Protect Your Basement From Flooding With A Sump Pump.
Water can be a very dangerous threat to your home. Some homes have water that accumulates year round, while others only have problems with melting snow or heavy rainfall. There are a few rules to keep in mind about sump pumps.
And a wet basement is going to cause all sorts of problems beyond water—rust, rot, mold, and unhealthy indoor air. Many homes now have a finished basement and the last thing you need is water or sewage infiltrating your basement living space. A simple flash flood or melting snow can easily transform your new carpeting into a moldy mess.
How a sump pump works. A sump pump removes groundwater that accumulates around your house. They are ideal for parts of the country that experience heavy rain and melting snow and are necessary for houses built on flat or low-lying areas. Its job is to help keep the area under the building dry and to prevent it from flooding.
Usually, sump pumps are installed in specially constructed sump pits or crocks. Water flows into the sump pit through drains or by natural water migration through the soil. Sump pumps can save you thousands of dollars in damage when flooding occurs, and provide everyday protection from groundwater and accumulated moisture. Many basement water problems are really exterior drainage problems.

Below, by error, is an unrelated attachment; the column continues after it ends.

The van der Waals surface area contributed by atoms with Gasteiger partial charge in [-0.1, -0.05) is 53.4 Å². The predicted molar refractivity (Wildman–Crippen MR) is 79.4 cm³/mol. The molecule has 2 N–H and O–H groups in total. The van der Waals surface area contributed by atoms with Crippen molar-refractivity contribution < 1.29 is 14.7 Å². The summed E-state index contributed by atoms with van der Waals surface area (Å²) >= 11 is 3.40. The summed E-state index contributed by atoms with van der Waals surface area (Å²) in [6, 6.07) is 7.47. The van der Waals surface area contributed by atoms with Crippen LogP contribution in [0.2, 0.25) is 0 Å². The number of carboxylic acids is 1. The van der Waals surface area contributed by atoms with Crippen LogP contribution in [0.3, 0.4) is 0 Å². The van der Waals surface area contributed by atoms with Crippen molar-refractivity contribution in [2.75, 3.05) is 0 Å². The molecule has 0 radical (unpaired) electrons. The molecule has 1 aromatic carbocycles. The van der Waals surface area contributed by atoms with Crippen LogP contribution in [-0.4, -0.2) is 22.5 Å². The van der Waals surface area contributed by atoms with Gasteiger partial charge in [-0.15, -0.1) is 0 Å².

Take a good look at the drainage around your home. Make sure gutters aren’t clogged and downspout extensions move rain water at least 4 ft. beyond the foundation and that the soil slopes away from the house.
There are two types of primary sump pumps: submersible pumps and pedestal pumps. Both work with a float or switch that activates the pump when the water level in the basin or crock reach a certain level. When the water reaches the height of the float the float switch is activated and the pump operates.
Submersible pumps are put under water in your sump pump basin. It actually rests inside the pit and becomes submerged by the incoming water. It is tightly sealed against debris and infiltration, which makes it very reliable. A submersible sump pump sits in the sump basin below the water level, making it quieter.
Pedestal Pumps are positioned with the pump motor out of water, above your sump basin. Its motor is out of the water and can’t get wet, which makes it louder but also longer lasting since it’s not sitting in water all the time.
Things to Consider When Choosing a Sump Pump
Replacing an Existing Sump Pump
• If you are replacing an existing pump, match the HP to your old pump. If your current pump is not performing as desired, consider buying the next larger HP pump.
• Sump pumps dont change alot. A model from 10-15 years ago may fit into the old spot with little or no hassle.
Installing a New Pump
• For new installation, a 1/3 HP pump minimum is recommended.
• A pump that is too small may run constantly and not remove water quickly enough.
• A pump that is too big may remove water too quickly, which might not allow the pump to have the proper cooling required to run. This may overheat the pump, which may damage the pump.